How to Increase the Wear Time of Your Prosthetic Device
by Amber Henson, on Aug 10, 2020
Say that you need to wear your prosthesis at work. It’s integral to being able to fulfill the functions of your job. But wearing it for a full workday is too tough on your residual limb. Maybe you don’t even want to put your prosthetic device on in the morning because the fit is so uncomfortable. After wearing your device for even short periods of time, your residual limb aches, the skin is irritated and the muscles just want a break. What can you do to get more wear time out of your prosthesis each day?
There are several ways to do this, but we’ll take a look at three today: fit, silicone and the BOA system.
From Limbs 4 Life: “A poorly fitting socket in limb amputees can cause skin breakdowns and irritations and impact your ability to successfully use the prosthesis.” If you are seeing a prosthetist who is not one of ours, they may tell you that having irritation from your device is normal. We spoke to Jason Koger, a bilateral amputee, about this issue. “The first prosthetist I saw, I was visiting him every week — I would tell him, ‘this doesn’t feel right, I’m getting sore spots on my arms.’ And my prosthetist was just like, ‘Hey, listen, this is something new. It’s a foreign object on your limb that your limb doesn’t like.' And well, I just took it for granted that he was the expert and that was the way it was supposed to be."
But the process of getting used to a prosthetic device shouldn't take weeks on end. “Yes, there is a period of time to acclimate to the prosthesis, get used to the pressure it puts on your residual limb.” says Mac Lang, Arm Dynamics’ prosthetist in Portland, Oregon. “But you should be able to generate tolerance for the pressure in a week to two weeks, if the fit is right.”
The difference between how we fit our patients and how other prosthetic companies fit their patients comes down to three factors: expertise, time, and weight. During your initial fitting, our prosthetists (every one of them an expert in socket design) spend the majority of their time working on the interface between your prosthetic device and your residual limb. “Good enough” doesn’t cut it. They work to ensure that the fit is optimal. As far as weight goes, we’ve noticed that a lot of other prosthetists will “over-build” an upper limb prosthesis because that’s what is typically done with a lower limb prosthesis, and that is what they are used to building. Lower limbs need to withstand the impact force of weight-bearing, walking, and running. Since upper limbs generally do not need to be weight-bearing, they simply need to be structurally sound — and ideally as light as possible. Our years of experience working exclusively with upper limb prosthetics allow us to make lightweight and well-fit devices for each patient we see.
“Before I visited the Arm Dynamics center in Dallas, I had never worn a prosthetic more than three or four hours at a time before I needed to take it off for a break,” Koger told us. “And the very first time I was fitted by Rob, my Arm Dynamics' prosthetist — when I flew home from Texas, that first day, I think I wore my arm for twelve hours or more.” Koger continued, "Even if you really like your prosthetist, and you get along with them, what they really need is experience. How many arms do they fit in a year?" This is why we tell people that they may have to travel to find excellent upper limb prosthetic care.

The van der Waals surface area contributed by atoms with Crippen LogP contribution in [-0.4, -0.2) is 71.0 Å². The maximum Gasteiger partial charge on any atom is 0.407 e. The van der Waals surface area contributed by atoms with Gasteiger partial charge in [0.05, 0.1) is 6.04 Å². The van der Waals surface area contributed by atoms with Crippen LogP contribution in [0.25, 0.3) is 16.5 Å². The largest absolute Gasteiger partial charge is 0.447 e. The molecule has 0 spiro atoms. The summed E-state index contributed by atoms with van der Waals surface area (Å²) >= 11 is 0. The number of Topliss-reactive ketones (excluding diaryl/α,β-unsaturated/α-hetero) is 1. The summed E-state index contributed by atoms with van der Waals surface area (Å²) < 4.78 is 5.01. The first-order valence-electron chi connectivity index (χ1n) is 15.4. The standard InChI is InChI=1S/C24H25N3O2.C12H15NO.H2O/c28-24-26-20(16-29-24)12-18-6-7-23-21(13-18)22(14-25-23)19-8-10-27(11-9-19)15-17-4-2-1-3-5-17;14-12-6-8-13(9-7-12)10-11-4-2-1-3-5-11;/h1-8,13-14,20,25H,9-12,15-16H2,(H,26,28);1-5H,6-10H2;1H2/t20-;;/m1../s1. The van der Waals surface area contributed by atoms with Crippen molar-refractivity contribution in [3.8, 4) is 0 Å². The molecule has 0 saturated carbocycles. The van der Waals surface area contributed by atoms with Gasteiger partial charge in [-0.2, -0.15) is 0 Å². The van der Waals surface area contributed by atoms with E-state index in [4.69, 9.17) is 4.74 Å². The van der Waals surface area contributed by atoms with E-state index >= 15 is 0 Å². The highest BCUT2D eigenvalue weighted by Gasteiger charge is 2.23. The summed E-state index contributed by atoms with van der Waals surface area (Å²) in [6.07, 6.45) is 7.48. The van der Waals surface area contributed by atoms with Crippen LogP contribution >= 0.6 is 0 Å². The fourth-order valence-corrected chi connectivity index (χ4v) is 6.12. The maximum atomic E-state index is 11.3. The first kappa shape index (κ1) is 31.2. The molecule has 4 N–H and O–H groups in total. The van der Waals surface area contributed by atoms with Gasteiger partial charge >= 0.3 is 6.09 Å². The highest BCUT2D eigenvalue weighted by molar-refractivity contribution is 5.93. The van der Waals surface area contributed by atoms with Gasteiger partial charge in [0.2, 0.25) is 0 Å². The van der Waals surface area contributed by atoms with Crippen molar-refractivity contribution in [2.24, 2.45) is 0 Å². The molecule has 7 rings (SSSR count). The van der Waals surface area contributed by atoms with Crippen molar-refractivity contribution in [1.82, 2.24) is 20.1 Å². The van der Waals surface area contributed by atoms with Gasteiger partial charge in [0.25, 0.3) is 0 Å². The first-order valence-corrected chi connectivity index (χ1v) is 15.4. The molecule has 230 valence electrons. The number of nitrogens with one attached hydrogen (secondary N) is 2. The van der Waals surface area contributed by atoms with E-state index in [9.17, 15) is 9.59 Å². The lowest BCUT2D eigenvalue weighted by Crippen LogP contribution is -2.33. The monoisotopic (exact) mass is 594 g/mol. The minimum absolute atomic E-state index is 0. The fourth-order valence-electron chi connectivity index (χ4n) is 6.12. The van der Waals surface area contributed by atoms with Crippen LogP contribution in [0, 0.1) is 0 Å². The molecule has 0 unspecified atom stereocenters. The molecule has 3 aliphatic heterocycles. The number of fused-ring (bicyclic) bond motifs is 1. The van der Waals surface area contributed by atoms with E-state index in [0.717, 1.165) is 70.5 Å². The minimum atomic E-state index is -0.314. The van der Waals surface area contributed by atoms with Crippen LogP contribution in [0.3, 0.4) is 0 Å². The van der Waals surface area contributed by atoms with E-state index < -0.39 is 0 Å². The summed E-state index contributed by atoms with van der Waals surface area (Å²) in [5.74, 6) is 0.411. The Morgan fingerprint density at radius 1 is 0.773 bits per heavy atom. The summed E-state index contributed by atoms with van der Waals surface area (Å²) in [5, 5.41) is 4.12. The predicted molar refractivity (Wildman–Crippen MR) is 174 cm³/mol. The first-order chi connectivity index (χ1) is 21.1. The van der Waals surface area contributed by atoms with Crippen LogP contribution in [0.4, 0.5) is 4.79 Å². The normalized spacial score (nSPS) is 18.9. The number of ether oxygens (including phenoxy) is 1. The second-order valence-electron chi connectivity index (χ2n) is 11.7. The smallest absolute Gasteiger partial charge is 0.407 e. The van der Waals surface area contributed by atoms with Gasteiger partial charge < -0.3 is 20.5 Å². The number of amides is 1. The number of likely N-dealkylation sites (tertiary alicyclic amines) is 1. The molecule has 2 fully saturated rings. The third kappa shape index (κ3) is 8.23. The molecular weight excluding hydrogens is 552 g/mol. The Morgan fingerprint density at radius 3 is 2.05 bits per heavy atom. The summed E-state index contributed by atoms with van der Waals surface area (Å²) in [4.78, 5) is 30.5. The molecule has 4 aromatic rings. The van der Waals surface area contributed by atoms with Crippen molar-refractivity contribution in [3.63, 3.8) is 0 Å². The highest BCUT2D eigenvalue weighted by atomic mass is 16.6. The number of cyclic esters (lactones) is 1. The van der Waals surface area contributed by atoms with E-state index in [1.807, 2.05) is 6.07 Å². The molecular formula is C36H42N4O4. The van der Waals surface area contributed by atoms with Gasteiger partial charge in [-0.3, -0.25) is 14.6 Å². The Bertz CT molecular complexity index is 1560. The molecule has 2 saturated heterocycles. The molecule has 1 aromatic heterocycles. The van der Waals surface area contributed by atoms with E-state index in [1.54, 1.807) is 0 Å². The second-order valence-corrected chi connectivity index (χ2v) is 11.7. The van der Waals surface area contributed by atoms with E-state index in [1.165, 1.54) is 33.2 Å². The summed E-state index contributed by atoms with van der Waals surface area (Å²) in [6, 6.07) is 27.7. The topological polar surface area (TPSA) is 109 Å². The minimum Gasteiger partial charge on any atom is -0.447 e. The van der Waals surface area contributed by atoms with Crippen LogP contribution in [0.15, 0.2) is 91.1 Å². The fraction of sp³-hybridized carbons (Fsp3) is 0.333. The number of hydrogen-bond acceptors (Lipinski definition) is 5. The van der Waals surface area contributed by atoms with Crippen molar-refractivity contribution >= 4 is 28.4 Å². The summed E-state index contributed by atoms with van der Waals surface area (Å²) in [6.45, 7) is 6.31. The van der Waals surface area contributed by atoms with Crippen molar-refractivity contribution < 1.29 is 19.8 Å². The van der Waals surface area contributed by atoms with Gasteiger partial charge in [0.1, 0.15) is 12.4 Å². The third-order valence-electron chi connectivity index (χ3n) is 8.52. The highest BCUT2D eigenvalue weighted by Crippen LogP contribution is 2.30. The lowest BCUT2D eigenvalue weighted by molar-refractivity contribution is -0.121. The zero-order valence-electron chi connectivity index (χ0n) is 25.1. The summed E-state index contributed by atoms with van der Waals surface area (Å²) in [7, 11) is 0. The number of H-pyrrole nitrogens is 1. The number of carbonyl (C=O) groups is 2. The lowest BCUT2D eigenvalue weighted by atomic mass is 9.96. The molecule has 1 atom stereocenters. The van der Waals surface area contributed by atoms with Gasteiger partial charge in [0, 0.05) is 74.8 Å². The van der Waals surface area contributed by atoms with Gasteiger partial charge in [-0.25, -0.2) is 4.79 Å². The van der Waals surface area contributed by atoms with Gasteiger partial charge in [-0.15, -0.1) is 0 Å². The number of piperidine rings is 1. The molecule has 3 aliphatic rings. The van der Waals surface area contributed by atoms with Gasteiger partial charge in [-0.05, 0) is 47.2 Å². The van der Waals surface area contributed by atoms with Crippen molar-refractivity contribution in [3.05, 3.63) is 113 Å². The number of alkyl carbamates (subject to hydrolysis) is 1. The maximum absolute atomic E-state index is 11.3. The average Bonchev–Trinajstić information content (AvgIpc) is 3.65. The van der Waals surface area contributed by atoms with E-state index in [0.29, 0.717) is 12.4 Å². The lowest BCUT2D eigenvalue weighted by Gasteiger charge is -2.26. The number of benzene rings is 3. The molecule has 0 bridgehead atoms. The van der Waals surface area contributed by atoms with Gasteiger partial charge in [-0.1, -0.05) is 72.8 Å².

Silicone is “flexible, but also elastic — meaning that we can customize it to cushion your device and make your socket fit better,” says Lang. “With silicone, we can fit the device tighter to the patient, but still have it be comfortable.” When your device is tighter, it’s more stable, meaning you can wear it for longer periods of time without it making your residual limb as tired. “There’s less surface shear with silicone, and it’s forgiving, so it’s better on skin. The skin is less likely to become raw or abraded with silicone.” This is because we can add areas to the silicone that offer more cushion to alleviate discomfort on sensitive areas, such as bones and scar tissue. We could go on and on about the benefits of silicone sockets — and we have!
You can see our patient Max Okun wearing the BOA system in the photo above, with his prosthetist Julian Wells. The BOA system is a patented system often used in sports shoes that allows the wearer to tighten or loosen the shoe, while wearing it. Stainless steel wires are connected to the turning knob to allow for that tightening. “The BOA system allows for volume fluctuation,” says Lang. Our prosthetists have created ways to integrate the benefits of a BOA system into a prosthesis, allowing us to enhance the comfort and performance of a device. If the wearer needs to tighten or loosen the suspension of the socket, that is possible, at any point, while still wearing their prosthetic device. “Say that the patient wants to visit the gym, and needs that suspension to be aggressive,” says Lang, “with the BOA, they can tighten it without going through the whole donning process. And later, if they’re, say, sitting at a desk, and they don’t need their device to be quite so tight, they can give it some slack.” We will have an upcoming article explaining more about the BOA system soon — be sure to sign up for our blog updates by using the box to the right. You can check out the video below with Okun to see the BOA system in action.
Have we piqued your interest yet? Would you like to come in for yourself and find out why our patients are able to wear their prostheses comfortably for longer? Contact us! And if you’d like to tell your fellow prosthetic users about the best ways you’ve found to increase your wear time, please comment below.
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